My husband walks in from the gym, and as usual, I ask, “How’d it go?”
His answer: “No one ever tells me I’m doing anything wrong. All I ever hear is that I’m doing great.”
I know what he means. He’s paying for coaching because he wants to improve. If the coach could show him how he was screwing up–because he knows he’s far from perfect–he could fix it. He could get better.
But to get better, first he has to know what he’s doing wrong. Progress emerges from criticism. Good ideas emerge from struggle.
I was surprised to read earlier this year that brainstorming–that beloved and widely-used creativity technique–doesn’t actually work. The cardinal rule of brainstorming is: no criticism. Suspend judgment. No negative feedback.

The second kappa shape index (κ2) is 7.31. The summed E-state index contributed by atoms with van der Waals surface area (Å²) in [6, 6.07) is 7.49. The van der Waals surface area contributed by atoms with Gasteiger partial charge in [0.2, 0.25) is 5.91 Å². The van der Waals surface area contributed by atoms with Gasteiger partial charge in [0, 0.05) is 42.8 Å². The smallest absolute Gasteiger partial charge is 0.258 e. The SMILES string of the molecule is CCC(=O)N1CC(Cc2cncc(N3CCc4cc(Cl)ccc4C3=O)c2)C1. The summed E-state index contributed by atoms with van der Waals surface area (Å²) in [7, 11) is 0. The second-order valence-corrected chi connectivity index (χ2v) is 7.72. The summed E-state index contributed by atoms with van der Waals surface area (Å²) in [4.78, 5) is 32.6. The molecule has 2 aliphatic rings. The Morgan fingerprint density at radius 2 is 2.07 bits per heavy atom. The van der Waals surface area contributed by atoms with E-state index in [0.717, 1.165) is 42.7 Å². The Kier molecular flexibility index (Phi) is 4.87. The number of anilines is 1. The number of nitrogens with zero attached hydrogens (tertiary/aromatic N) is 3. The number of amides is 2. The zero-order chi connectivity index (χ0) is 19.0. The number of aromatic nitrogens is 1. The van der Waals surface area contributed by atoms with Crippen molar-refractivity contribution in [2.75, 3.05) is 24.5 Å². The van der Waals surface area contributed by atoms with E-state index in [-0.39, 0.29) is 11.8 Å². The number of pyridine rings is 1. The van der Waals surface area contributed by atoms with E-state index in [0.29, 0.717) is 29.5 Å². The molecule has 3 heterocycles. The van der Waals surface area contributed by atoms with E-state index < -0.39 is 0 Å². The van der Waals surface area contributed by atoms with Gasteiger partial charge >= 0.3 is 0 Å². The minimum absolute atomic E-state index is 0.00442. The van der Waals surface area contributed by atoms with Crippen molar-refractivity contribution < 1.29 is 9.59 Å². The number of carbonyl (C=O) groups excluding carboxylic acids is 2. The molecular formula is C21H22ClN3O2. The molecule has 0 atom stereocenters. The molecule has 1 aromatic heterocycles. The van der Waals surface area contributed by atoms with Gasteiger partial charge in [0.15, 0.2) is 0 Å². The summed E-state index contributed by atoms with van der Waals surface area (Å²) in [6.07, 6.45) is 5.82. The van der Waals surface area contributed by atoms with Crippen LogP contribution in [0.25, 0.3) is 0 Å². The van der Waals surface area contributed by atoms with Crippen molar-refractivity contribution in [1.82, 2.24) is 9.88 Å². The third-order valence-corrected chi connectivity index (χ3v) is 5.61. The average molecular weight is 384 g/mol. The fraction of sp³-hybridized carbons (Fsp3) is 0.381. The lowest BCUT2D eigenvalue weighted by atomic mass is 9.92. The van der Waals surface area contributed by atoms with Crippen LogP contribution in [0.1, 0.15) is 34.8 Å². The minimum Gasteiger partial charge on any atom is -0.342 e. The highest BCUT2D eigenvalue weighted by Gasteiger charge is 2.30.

But it turns out that negative feedback is valuable. It makes us think harder. It makes us better. And that’s as true in the rest of life as it is in the gym.
When we’re not criticized, we don’t get better.
The researchers said, “There’s this Pollyannaish notion that the most important thing to do when working together is stay positive and get along, to not hurt anyone’s feelings,” she says. “Well, that’s just wrong. Maybe debate is going to be less pleasant, but it will always be more productive.”
So you’ll understand why when my husband walked in from the gym a week later, and I asked how it went, he said, “Lauren told me to point my knees in and keep my elbows out. It was awesome.”
So my question to you is:
Who’s your naysayer? Who shows you what you’re doing wrong so you can get better?